That’s also precisely what we’ve done with our blood and plasma supply. While no tests are perfect, modern donor assessments as well as screening and processing methods have made the worry about the quality of that supply basically moot. In the past 20 years, for example, there have been no cases of HIV or hepatitis transmission by any member of the Plasma Protein Therapeutics Association, an association representing private-sector plasma-derived therapies. And many of them pay donors.

We don’t eliminate or try to neutralise the profit-motive from our food production. We recognize that money can help to encourage people to direct their energy toward food production rather than some other endeavour. We recognize that paying people is an effective way to encourage them to provide us with things we value.

And without the added incentive, hardly anyone bothers. Lots of Canadians will support the idea of charitable blood donation, and endorse this legislation that prohibits payment. But when it comes to showing up and giving blood, it turns out it’s just a lot of worthless talk, since only a lousy four per cent of us show up.

In fact, there exists no jurisdiction in the world that gets its entire blood and plasma supply from voluntary donors. That includes the Ontario supply, which will be topped-off with blood and plasma purchased from jurisdictions that do compensate individual donors.

That means, of course, that Ontario participates in paying individual donors. If you buy a product from a third party that you know gets the product by paying individual donors, then, morally speaking, it is the same as you paying those donors. Paying a third party is not a magical moral cloaking device, it’s just obfuscation.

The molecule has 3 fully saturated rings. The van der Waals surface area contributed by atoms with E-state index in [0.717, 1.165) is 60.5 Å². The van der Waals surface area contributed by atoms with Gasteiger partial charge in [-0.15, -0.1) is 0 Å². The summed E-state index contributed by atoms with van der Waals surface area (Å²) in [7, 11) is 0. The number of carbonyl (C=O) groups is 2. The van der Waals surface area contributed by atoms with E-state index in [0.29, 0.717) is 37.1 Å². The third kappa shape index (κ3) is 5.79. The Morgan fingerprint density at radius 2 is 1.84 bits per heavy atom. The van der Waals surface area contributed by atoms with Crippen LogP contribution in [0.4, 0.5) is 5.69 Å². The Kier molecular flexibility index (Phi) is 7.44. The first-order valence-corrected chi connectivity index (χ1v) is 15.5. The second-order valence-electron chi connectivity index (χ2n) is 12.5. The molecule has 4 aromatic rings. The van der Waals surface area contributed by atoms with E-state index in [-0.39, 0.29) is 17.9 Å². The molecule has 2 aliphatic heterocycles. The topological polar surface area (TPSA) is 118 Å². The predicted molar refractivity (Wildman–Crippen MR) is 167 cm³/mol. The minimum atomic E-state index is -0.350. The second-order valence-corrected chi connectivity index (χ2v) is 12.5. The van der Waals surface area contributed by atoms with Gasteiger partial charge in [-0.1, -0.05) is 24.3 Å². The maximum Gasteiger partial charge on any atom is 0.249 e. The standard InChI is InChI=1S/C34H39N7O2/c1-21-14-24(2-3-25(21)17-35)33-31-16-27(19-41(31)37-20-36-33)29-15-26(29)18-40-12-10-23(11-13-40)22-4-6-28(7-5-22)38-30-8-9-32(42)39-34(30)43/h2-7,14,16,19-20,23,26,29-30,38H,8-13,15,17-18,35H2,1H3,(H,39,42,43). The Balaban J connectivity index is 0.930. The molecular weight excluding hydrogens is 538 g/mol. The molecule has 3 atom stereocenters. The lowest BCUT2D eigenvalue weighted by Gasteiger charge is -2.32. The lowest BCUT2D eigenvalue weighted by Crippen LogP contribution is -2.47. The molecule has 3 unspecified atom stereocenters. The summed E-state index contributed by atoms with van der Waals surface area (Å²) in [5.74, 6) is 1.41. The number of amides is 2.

Claims that compensating donors lowered the supply of blood and plasma had some purchase based on a few early studies following Titmuss’s book. But those studies were small, non-representative, depended on survey data, or were not controlled. More recent, large-scale studies have shown that compensating for blood and plasma does not crowd-out charitable giving.

Economic incentives — whether in the form of a day off work, a lottery ticket, a gift card, t-shirts, coupons, or free medical tests (with the sole exception of a free cholesterol test which had no effect) — consistently increased donations in all countries studied so far, with larger effects from items of greater monetary value.

The simplest solution to the blood and plasma shortage is to desacralise blood and plasma. Instead of bowing our heads to this idol, we should see it as the false idol it is, and get back to having a market in blood.


Zac GochenourPeter JaworskiZac Gochenour (left) is a Visiting Assistant Professor of Economics at Western Carolina University. He earned his PhD in economics from George Mason University.
    Peter Jaworski (right) is an Assistant Teaching Professor teaching business ethics at Georgetown University. He is a Senior Fellow with the Canadian Constitution Foundation, and a Director of the Institute for Liberal Studies. He has also been a Visiting Research Professor at Brown University.
    These posts first appeared at Anything Peaceful.